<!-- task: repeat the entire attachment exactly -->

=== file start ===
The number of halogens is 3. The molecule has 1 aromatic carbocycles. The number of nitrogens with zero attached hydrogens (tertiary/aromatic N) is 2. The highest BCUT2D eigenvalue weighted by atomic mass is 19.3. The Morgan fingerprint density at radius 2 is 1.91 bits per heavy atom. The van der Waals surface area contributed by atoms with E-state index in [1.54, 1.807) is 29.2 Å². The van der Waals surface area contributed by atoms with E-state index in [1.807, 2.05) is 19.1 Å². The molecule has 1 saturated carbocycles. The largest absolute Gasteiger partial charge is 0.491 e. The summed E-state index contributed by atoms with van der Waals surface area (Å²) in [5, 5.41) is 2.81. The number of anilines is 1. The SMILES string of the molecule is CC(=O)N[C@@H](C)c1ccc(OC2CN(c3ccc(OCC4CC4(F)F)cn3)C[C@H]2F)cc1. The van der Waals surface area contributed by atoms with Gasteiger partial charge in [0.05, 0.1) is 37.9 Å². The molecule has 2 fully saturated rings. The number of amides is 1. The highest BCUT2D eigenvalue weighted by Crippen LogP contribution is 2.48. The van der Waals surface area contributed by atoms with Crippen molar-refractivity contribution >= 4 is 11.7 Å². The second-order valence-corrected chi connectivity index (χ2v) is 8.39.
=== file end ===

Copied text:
The number of halogens is 3. The molecule has 1 aromatic carbocycles. The number of nitrogens with zero attached hydrogens (tertiary/aromatic N) is 2. The highest BCUT2D eigenvalue weighted by atomic mass is 19.3. The Morgan fingerprint density at radius 2 is 1.91 bits per heavy atom. The van der Waals surface area contributed by atoms with E-state index in [1.54, 1.807) is 29.2 Å². The van der Waals surface area contributed by atoms with E-state index in [1.807, 2.05) is 19.1 Å². The molecule has 1 saturated carbocycles. The largest absolute Gasteiger partial charge is 0.491 e. The summed E-state index contributed by atoms with van der Waals surface area (Å²) in [5, 5.41) is 2.81. The number of anilines is 1. The SMILES string of the molecule is CC(=O)N[C@@H](C)c1ccc(OC2CN(c3ccc(OCC4CC4(F)F)cn3)C[C@H]2F)cc1. The van der Waals surface area contributed by atoms with Gasteiger partial charge in [0.05, 0.1) is 37.9 Å². The molecule has 2 fully saturated rings. The number of amides is 1. The highest BCUT2D eigenvalue weighted by Crippen LogP contribution is 2.48. The van der Waals surface area contributed by atoms with Crippen molar-refractivity contribution >= 4 is 11.7 Å². The second-order valence-corrected chi connectivity index (χ2v) is 8.39.